RIO DE JANEIRO (AP) — Weeks ahead of Brazil’s presidential election, police carried out search warrants Tuesday targeting several business leaders who allegedly participated in a private chat group that included comments favoring a possible coup and military involvement in politics.
The search and seizure warrants were issued by a Supreme Court justice who heads the nation’s electoral authority, according to a statement from the federal police. They were aimed at prominent supporters of President Jair Bolsonaro, according to two of the people whose properties were searched and an official with knowledge of the operation.
Many of the comments were speculative and appeared to reflect personal opinion rather than a coordinated effort to undermine Brazilian democracy. However, they fed into national jitters over whether Bolsonaro’s unsubstantiated allegations that the electoral system is vulnerable to fraud were laying the groundwork for a power grab if the vote doesn’t go his way.
The first round of the election is Oct. 2, with a possible runoff Oct. 30 if no candidate gets more than 50% of the votes.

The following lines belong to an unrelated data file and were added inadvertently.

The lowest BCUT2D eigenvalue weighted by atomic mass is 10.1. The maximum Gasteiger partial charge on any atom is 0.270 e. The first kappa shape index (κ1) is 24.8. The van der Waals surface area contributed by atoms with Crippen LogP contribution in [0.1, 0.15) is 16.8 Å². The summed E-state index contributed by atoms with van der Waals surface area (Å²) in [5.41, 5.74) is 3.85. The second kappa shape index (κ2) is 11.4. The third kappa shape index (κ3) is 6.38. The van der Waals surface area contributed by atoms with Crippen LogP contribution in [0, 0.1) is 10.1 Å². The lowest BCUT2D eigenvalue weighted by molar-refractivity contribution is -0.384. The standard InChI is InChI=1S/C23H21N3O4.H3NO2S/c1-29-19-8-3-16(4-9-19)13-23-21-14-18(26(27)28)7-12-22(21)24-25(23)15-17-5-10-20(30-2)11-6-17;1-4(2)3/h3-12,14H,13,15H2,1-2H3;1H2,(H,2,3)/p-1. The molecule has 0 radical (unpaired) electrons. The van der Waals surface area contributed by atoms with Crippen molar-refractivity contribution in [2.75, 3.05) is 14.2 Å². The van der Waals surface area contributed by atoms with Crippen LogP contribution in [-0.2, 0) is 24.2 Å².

According to the official with knowledge of the searches, the warrants targeted eight businessmen who appeared in a story last week on the online news site Metropoles, which published screenshots from their chat group on the WhatsApp messaging app. The person spoke on condition of anonymity because he wasn’t authorized to speak publicly.
Many of the executives appearing in the Aug. 17 Metropoles story have since said they support democracy, and allies of Bolsonaro immediately decried the operation as judicial overreach.
In 2018, Bolsonaro’s swift rise from fringe lawmaker to presidential candidate was turbocharged by automated WhatsApp messages that companies sent to voters en masse.
In addition to issuing the search warrants, Justice Alexandre de Moraes ordered the businessmen’s social media accounts be blocked and their bank accounts frozen, the online news site G1 reported. De Moraes also lifted seals on their banking records and authorized federal police to take depositions from the executives, the site reported.
“This is clearly an operation to intimidate any prominent figure from taking a political stand for Bolsonaro or against the left,” Eduardo Bolsonaro, the president’s son and a federal lawmaker, said on Twitter. “This is an attack on democracy in the midst of an electoral campaign. Censorship. There’s no other word!”
In its Aug. 17 story, Metropoles said it had been monitoring the WhatsApp group titled “Businessmen & Politics” for months. It reproduced messages allegedly sent by owners of a popular restaurant chain, shopping malls and construction companies, among others, expressing their allegiance to Bolsonaro and backing the president’s claims that the judicial system is working against him.
Some also highlighted the benefits of authoritarian governance models.